First Time Homeowner? Here’s The Move-In Checklist That Will Save You Stress

Move-In Checklist

Congratulations on your new home! The process can be exciting – but also very stressful. And that’s just the process of buying a home. After the closing, you will probably find you have even more tasks to deal with.

Here’s a short homeowner move-in checklist of things you should make sure you do to smooth over the process. You’ll be surprised at how much easier this makes the moving process.

Start By Taking Time Off From Work

The first week or two in your new place will likely be a mess of repairs, phone calls, unpacking, and of course waiting. Waiting for contractors, internet and phone and cable installers, and deliveries.

Trying to work this in alongside your job is not a good idea. Remember, you just bought yourself a house. This is a big deal! And not something you will do often. Give yourself a break and take some personal or vacation days.

Do As Many Repairs And Improvements As Possible Prior To Moving In

It doesn’t matter whether you’re hiring a pro or doing it yourself. It’s much easier to work on a house when it’s empty. This is particularly true for projects that are best done when there’s no furniture in the way, like refinishing floors, plastering, or painting. I recommend using HomeZada to plan and manage your remodeling projects to prevent them from going over budget.

You should probably do basic tasks like using a multimeter to check the whole electrical system to find out if it needs a repair project. And we would strongly recommend removing the new paint smell before the move. In new construction, new paint can especially can be a bit much.

Set Up Utilities And Change Your Address

Move-In ChecklistTo begin with, let the post office know you’ve moved, so that they can start forwarding mail to your new home. Try to start updating your address on all your key bank and workplace benefits accounts, your credit cards, your health and car insurance. Next update your information on your memberships and magazine subscriptions.

At the same time, call the electric and gas companies to let them know you’ve moved. Most will just transfer over your account to the new address.  If you are moving in the same neighborhood or service area, you need to also do the same with your internet or cable provider. If you’re moving outside your region, you’ll want to investigate the local options and call them to set up service when you get settled.

Clean Up (Or Hire Someone)

Move-In ChecklistBefore the furniture shows up and you start unpacking, it’s time to clean like crazy. Ideally, you’d hire a house cleaner who can do a one-off deep clean of the house.

You don’t need to be obsessed about cleanliness to see how difficult it is to live in someone else’s mess. This means wash and vacuum carpets (if need be, rent a carpet cleaner or hire out), mop and sweep the floors, bleach the bathroom, clean the bathtub, clean the oven and fridge and sinks, and wipe off all the closets, shelves, drawers, and cabinets.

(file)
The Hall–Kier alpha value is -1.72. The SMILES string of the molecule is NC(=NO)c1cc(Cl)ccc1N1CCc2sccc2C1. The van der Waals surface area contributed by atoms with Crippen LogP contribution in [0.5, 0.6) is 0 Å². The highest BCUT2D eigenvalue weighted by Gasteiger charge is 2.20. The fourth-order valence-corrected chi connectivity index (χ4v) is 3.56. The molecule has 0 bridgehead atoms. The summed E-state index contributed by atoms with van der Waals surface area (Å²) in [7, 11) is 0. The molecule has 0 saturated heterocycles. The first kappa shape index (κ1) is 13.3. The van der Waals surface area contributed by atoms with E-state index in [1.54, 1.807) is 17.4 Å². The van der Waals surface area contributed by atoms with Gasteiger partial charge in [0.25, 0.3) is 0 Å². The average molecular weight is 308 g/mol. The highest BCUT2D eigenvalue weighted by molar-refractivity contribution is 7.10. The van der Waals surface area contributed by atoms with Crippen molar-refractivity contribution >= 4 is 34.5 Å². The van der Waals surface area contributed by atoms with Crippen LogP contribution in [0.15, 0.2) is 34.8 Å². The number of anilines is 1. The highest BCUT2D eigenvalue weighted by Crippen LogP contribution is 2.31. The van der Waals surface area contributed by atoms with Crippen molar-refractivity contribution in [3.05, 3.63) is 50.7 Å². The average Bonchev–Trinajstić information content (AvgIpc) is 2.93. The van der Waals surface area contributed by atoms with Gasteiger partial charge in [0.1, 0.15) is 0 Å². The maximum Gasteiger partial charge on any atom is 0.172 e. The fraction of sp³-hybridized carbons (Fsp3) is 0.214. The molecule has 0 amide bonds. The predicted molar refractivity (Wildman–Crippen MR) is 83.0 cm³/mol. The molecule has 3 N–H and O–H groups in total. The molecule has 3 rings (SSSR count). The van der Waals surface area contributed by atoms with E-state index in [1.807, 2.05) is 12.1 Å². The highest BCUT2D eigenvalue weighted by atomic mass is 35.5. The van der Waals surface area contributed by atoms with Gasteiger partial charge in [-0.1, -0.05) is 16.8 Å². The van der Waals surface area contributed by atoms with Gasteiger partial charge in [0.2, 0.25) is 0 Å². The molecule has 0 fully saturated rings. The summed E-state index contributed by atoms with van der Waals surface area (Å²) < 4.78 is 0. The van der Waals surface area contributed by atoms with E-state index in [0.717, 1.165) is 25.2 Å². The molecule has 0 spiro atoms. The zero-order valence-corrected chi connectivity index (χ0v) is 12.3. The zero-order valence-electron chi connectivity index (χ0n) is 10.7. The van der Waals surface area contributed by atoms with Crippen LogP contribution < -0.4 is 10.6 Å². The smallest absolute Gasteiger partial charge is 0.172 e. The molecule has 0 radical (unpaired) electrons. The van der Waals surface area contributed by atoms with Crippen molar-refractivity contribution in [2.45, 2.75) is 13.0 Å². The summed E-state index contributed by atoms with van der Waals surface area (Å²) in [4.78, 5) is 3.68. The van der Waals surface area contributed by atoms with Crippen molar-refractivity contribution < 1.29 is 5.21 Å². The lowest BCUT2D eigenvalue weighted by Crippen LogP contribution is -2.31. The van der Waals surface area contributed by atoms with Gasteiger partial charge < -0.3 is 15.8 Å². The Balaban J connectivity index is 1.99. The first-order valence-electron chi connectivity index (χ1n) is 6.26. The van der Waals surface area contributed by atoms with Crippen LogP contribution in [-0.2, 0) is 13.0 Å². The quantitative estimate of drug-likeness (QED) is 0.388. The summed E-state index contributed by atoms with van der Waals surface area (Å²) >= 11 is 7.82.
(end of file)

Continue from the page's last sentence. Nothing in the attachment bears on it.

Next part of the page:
Have The Locks Changed

Even if you trust the last owner, it’s impossible to say how many house key copies are floating around or who might have them. A new set of door hardware will only cost around $50, and it’s worth the peace of mind. The hardware store will also be happy to make up a few extra copies of your new key for you to give to a trusted neighbor, friend, or relative.

Locate Your Shut-Off Valves

First, there are shut off valves to help deal with smaller, local problems. If the toilet starts overflowing, find the valve that comes out of the floor or sticks out of the wall just under or behind the toilet. If your sink starts leaking uncontrollably, there’s a shut-off under the sink. Similarly, there’s a gas shut off near the dryer or stove. Find all of these and get some familiarity with using them.

Then, and this is crucial, find the main shut-offs. These control the water and gas as it comes into your house from the street. You need to locate these so you don’t have to panic about a busted pipe that’s flooding your kitchen. Similarly, familiarize yourself with the circuit breakers. Different circuits control the electricity to different rooms or different appliances. Notice the main shut off switch is, which can turn off all power to your house in the event of an emergency.

Conclusion

Of course, there are plenty of other things you’ll need to take care of as part of your move — like going to a furniture store or throwing a housewarming party. However, this brief checklist is a good place to start for the most important things you definitely don’t want to forget.

Author Bio: Abigail is the founder of Thehandynest, where she and her trusted blog that’s full of tutorials, ideas, advice and information will inspire you and help you with your home improvement and other needs. She is also a mother of two where she enjoys her passion and her dream of making the best place for her children.

 

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